That is assigning numbers to price-points and time-points; contingencies form a “surface”.
I tend to forget that for farmers, the actual landscape—the actual (sur)face of the Earth is itself the risk landscape.
- Hillocks get more sun (could be good or bad depending on the cooling-degree days
, the chance of frost, and the abundance of rain)
- Dells and ravines get more water—which could be good if it’s dry,
or catastrophic in case of flood.
- Of course that depends on the crop type. Rice wants to be flooded. Even I know that.
- And just like derivatives, agriculture has its term contingencies. Water in autumn is too late to grow the baby saplings but, too, a flood might not be as bad for the granary as it was for spring's seedlings.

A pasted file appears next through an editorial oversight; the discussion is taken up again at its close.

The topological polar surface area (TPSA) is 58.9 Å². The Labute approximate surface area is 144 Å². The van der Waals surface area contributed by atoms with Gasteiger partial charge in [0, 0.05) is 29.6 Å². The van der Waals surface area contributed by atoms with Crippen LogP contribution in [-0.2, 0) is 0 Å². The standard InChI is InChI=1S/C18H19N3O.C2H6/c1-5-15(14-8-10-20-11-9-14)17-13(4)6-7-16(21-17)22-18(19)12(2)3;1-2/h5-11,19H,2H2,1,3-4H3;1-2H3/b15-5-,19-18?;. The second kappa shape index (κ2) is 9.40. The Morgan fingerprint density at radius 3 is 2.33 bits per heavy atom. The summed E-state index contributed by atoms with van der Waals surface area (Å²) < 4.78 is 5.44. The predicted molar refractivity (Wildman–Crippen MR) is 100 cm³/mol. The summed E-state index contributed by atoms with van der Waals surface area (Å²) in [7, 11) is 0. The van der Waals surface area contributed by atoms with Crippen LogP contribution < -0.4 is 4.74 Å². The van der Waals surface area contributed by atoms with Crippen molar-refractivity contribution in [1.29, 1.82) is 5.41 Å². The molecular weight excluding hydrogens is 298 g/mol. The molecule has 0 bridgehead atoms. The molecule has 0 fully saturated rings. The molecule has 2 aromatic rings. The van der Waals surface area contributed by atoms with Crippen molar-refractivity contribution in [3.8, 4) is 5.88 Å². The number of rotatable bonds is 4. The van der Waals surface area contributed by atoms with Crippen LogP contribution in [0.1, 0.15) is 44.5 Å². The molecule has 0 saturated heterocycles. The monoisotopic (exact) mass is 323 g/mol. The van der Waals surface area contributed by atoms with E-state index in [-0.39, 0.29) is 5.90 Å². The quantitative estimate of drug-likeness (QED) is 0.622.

- Symbiosis between “funded” (planted) neighbours could result in a “value-added merger” if, for example, the bugs which are attracted to one plant fend off another plant’s predators.
- A monogenetic crop could all be wiped out by the same disease.
- Diversification, then, would seem to mirror finance as one wants to invest fully in the “cash crop” (let’s say a junk bond), but risks increase as eggs are concentrated in one basket.
- Or say you wish that lucrative bridge loan’s IRR were applied to your entire portfolio—perhaps this is like a plant with rare seeds, or a plant that only takes in exactly perfect parts of your land.
- If a farmer could get “negative correlated assets” (half the plants do better in dry; half do better in wet), that would reduce the “portfolio variation”.
- Is there anything in finance that, like alfalfa, regenerates the “soil” for the next year’s crop?
- We speak of “exposure” in finance—well, furrows in la terre literally change the exposure to the sun over the course of its chariot ride across the sky!
Is it possible, then, to apply the lessons of modern portfolio theory to crop selection?